Apart from this "cough" my dog seems fine. He eats well, enjoys long walks, has had no weight loss and just generally seems fine. But I'm not sure what to do. I fear it could be something quite serious based on my vet's comments. But I don't want to put this dog through more tests the last two years have been very difficult (he almost bled to death from an ulcer, was at the vet weekly during the winter for ulcers on his eyes and this sumer was on one medication after another to try to stop the allergies) especailly if they could be life threatening, if it is not necessary. So I just don't know what to do at this point. Could you give me some idea of the type of tests my vet may suggest to diagnose this condition? Could you possibly give me an educatid guess as to what my be causing this problem? Are there any other symptoms that I might not be aware of that I should be looking for that I could tell my vet about to help hi diagnose my dog better?

Thank you in advance for taking the time to read this very lenghty message. Any suggestions, advise ect. would be very appreciated. We love this dog very much and will do anything to help him.


A: Rennie-

The most common causes of coughing or alterations in respiratory sounds in older dogs include:

laryngeal paralysis (pretty common in Labs, based on the ones in our practice) collapsing trachea  (usually affects small breed dogs sometimes affects bigger breeds) chronic bronchitis heart disease (more common as dogs age and in heartworm endemic areas) cancer (lung cancer is not especially common in dogs, upper airway cancers  are an occasional problem) allergic bronchitis (there is not a strong correlation between allergic bronchitis and allergic skin disease but this would be a consideration due to the history of allergies) fungal infections  (coughing is a major sign of some fungal diseases, these occur in specific geographic areas such as the Southwest and Ohio River valley most commonly -- not too likely as the problem) lung parasites (dogs can get lung worms. This is not a common cause of coughing but  it is one that can occur)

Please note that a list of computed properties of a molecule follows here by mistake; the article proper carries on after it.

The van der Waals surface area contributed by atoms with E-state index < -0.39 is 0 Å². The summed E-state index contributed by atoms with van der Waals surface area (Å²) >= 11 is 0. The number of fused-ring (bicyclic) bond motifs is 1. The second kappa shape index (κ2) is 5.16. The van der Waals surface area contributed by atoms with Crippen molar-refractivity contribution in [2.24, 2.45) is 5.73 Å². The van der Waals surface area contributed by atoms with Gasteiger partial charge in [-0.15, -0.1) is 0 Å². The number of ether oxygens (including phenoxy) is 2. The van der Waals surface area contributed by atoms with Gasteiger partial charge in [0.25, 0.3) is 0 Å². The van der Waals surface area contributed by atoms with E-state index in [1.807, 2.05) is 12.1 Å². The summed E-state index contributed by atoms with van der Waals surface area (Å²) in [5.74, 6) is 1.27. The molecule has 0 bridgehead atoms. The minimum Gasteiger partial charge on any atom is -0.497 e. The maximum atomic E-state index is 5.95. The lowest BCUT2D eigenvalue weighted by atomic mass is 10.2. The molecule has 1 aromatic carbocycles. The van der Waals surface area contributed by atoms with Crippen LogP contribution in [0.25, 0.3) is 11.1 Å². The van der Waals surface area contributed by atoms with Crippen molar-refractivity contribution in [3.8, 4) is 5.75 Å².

I probably forgot several differentials for coughing.

Depending on what was found as we went along, the diagnostic process might include chest X-rays, heartworm testing if it seemed necessary based on the area and history of heartworm prevention medication usage, a complete blood cell count, examination of the larynx under anesthesia, cardiac ultrasound examination,  electrocardiogram, tracheal or bronchoalveolar lavage (the fluid injection into the trachea/bronchi/lungs for culture of bacteria and examination of collected cellular material to help rule in or rule out cancer, fungal infections, bacterial infections and inflammatory disorders like allergic bronchitis).